Election officials at more than a dozen counties that Lindell has claimed were hacking targets told CNN that the pillow magnate’s claims are utterly meritless. They noted that their voting machines are not connected to the internet and that the results are confirmed by paper ballots. In addition, CNN interviewed nine cybersecurity experts, all of whom said the “proof” Lindell has released so far is nonsense — and that there is zero evidence of any kind of successful hacking of last year’s election results.
The first block of data from Lindell’s “Absolutely 9-0” video, released in June, was a dramatic scrolling video of a long series of numbers in hexadecimal format, a numeric system used by some programmers. When the data is converted to text, it becomes clear that it is not evidence of hacking but a version of Pennsylvania’s voter file, listing every voter registered in the state — a copy of which can be purchased from the state government for $20.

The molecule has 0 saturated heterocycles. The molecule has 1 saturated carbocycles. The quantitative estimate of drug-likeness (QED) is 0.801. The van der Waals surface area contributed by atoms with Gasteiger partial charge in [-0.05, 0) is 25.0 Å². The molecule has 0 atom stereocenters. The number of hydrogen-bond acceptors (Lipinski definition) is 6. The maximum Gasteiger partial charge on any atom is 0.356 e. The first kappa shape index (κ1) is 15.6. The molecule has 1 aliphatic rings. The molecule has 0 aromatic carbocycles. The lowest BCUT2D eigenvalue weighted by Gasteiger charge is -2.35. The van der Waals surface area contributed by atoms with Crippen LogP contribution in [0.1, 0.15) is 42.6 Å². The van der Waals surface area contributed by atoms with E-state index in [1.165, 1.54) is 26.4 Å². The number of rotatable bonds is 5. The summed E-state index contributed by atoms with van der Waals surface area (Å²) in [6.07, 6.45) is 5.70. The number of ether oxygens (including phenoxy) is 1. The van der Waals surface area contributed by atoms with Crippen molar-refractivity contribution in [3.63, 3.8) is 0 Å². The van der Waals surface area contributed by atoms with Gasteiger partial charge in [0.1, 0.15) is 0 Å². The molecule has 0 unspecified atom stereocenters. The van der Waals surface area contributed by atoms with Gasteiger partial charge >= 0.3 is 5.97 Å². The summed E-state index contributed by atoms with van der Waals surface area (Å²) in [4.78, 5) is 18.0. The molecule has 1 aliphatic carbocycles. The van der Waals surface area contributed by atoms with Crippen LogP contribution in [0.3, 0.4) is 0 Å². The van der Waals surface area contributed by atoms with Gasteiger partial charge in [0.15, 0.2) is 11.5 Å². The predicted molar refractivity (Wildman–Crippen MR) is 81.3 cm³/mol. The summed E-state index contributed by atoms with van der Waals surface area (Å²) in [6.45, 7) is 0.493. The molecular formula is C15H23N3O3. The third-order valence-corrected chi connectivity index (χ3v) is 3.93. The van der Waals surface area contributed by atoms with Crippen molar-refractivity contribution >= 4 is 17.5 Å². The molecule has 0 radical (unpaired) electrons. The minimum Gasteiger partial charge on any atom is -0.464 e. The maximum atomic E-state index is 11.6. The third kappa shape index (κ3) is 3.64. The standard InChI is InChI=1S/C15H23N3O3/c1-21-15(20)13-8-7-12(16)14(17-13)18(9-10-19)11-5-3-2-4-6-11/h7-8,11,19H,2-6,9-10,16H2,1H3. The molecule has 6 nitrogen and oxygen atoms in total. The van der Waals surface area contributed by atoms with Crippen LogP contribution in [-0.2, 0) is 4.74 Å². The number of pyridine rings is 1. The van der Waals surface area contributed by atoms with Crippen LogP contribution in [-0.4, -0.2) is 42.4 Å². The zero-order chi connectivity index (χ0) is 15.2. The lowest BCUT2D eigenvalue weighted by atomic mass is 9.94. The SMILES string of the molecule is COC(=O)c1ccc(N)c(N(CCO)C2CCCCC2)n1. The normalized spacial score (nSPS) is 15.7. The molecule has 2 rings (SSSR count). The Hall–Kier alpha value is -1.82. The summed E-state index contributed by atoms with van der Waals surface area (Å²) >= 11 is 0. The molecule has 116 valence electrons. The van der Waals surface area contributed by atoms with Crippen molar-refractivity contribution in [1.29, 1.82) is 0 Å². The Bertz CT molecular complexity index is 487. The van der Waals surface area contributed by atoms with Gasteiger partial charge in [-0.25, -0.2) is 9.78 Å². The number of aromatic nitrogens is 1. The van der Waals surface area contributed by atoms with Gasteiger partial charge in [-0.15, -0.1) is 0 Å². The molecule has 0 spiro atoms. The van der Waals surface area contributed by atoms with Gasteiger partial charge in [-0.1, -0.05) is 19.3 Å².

Lindell inexplicably agreed to an interview with CNN investigative reporter Drew Griffin, and after several minutes of Griffin’s evisceration of Lindell’s election fraud conspiracies, the interview went off the rails. There was yelling. More conspiracies.
As one example, Griffin noted that the “evidence” in one of Lindell’s videos were simply images of “publicly available voter data scrolling across the screen, not proof of election hacking.”
When Lindell was told this, he “changed his story,” said Griffin, claiming that he would show the “real evidence” at his cyber symposium “streamed live with MyPillow discounts available throughout.”